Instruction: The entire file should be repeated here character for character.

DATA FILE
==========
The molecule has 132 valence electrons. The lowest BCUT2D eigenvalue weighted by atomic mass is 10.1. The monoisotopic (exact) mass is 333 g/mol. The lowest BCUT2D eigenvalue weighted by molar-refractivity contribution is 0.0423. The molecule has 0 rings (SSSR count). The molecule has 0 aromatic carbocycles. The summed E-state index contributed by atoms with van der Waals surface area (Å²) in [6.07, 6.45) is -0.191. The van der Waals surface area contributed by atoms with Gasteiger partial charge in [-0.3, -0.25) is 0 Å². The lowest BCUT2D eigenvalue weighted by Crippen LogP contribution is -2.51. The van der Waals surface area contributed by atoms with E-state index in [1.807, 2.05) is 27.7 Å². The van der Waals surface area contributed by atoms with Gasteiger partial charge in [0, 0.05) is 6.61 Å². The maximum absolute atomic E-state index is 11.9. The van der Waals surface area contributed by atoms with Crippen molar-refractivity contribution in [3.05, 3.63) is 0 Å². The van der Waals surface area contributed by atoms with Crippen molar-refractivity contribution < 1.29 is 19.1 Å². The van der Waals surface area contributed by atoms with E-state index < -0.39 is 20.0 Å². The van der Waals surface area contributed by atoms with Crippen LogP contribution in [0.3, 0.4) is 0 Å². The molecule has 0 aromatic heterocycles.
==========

The molecule has 132 valence electrons. The lowest BCUT2D eigenvalue weighted by atomic mass is 10.1. The monoisotopic (exact) mass is 333 g/mol. The lowest BCUT2D eigenvalue weighted by molar-refractivity contribution is 0.0423. The molecule has 0 rings (SSSR count). The molecule has 0 aromatic carbocycles. The summed E-state index contributed by atoms with van der Waals surface area (Å²) in [6.07, 6.45) is -0.191. The van der Waals surface area contributed by atoms with Gasteiger partial charge in [-0.3, -0.25) is 0 Å². The lowest BCUT2D eigenvalue weighted by Crippen LogP contribution is -2.51. The van der Waals surface area contributed by atoms with E-state index in [1.807, 2.05) is 27.7 Å². The van der Waals surface area contributed by atoms with Gasteiger partial charge in [0, 0.05) is 6.61 Å². The maximum absolute atomic E-state index is 11.9. The van der Waals surface area contributed by atoms with Crippen molar-refractivity contribution in [3.05, 3.63) is 0 Å². The van der Waals surface area contributed by atoms with Crippen molar-refractivity contribution < 1.29 is 19.1 Å². The van der Waals surface area contributed by atoms with E-state index < -0.39 is 20.0 Å². The van der Waals surface area contributed by atoms with Crippen LogP contribution in [0.3, 0.4) is 0 Å². The molecule has 0 aromatic heterocycles.